Cold Joint Seal
Cold joints form when different sections of a concrete wall are poured at different times, resulting an unbonded area between the two sections of concrete wall. An example of this is where the basement floor meets the foundation wall. This space within the concrete wall can be sealed from the inside in most cases.
Electrical Hydro Panel Leak
The spot in the wall where Hydro enters can eventually leak, and if you noticed water in that area behind the panel board, or water leakage from the hydro conduit, it may be a sign that you suffer from a Hydro projection leak. Due to the danger of high voltage, it is necessary that a specialist with proper training inspect the area before proceeding with the repair from inside or outside.
For the purposes of a home inspection, honeycombing is mostly a cosmetic condition that is found only upon the exterior or interior face of the home’s poured concrete foundation. By and large, honeycombing is left untreated with limited to no adverse affects upon the performance of your foundation. However, depending on the specific location of the honeycombing, it could indicate a more deleterious condition. For instance, if the honeycombing was deep enough to allow moisture / water into the cavities that house reinforcement or post-tensioned cable anchors, corrosion could weaken the performance of the foundation. Anytime the structural components of your home´s foundation is being damaged corrective measures should be undertaken by a professional. In other situations the affected area may extend itself deeper into the mass of the concrete, in which case the only way to confirm the condition and treat it would be by way of a structural engineer which is in 95% of cases not necessary . This is a not-too-common condition and unless specifically addressed during a home inspection or specific evaluation, should not be added to your list of concerns except if its noted evidence of efflorescence or staining from water leaks.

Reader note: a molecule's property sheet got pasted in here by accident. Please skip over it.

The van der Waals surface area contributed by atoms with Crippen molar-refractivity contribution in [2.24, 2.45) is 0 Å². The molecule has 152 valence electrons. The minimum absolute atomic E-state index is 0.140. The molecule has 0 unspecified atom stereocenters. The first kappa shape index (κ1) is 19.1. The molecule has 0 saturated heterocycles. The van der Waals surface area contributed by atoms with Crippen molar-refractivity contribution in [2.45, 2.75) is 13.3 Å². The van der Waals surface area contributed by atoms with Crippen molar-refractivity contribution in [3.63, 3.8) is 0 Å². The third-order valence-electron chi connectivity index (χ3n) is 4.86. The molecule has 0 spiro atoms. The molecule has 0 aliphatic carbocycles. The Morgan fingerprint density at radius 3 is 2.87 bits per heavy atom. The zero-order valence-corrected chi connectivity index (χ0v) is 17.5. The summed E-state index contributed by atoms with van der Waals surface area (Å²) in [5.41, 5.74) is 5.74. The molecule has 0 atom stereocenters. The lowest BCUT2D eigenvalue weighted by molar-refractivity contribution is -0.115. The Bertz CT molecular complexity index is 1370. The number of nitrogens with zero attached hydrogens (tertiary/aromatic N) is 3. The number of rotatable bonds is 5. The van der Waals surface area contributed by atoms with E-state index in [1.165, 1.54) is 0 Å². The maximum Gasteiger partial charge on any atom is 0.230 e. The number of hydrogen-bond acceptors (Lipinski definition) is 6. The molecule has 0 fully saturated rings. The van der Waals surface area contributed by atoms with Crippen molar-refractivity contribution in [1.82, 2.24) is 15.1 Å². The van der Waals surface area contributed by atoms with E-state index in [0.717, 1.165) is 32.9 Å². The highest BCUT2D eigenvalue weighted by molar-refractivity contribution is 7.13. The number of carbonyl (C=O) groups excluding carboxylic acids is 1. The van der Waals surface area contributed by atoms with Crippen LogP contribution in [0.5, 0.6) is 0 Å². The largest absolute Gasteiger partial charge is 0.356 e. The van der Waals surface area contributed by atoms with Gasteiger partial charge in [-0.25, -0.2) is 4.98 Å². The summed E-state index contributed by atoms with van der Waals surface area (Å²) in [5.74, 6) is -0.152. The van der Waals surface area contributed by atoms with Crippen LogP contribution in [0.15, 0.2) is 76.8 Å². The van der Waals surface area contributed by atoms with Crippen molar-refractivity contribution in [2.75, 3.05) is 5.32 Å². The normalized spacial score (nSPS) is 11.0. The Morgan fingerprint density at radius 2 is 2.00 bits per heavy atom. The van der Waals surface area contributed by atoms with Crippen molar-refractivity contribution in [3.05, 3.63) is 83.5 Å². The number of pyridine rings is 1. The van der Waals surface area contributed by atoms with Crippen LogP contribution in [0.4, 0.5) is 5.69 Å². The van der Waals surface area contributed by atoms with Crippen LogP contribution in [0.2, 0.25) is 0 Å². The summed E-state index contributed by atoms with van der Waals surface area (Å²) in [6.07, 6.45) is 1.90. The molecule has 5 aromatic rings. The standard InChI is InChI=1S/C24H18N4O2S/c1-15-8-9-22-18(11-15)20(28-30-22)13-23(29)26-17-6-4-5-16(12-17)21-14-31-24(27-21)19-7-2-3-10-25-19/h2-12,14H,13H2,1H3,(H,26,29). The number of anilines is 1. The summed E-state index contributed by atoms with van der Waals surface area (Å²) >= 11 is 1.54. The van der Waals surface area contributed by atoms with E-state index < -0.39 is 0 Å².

Tie Rod Hole Leak
pipes are typically larger than the actual pipe itself leaving a void for water infiltration and leaking pipes. For example, a sewer pipe is generally 4 inches in diameter yet the hole through the concrete has a diameter of at least 5 inches or more. Using a two part resin that is injected into the void will stop water and prevent further leaking and other pipe repairs. This process works well for all pipe penetrations through poured concrete walls.
Tie rods or snap ties in a foundation can also be a source of water infiltration. These are the metal rods that are used doing the forming process of the foundation. Over time these rust and allow water to make its way through into the home. Again using a two part resin injected into these areas will stop water.
Tie rods, snap ties, and pipe penetrations can also be sealed by us from the inside without injecting, depending on the situation, with other 2 part adhesive (not hydraulic cement)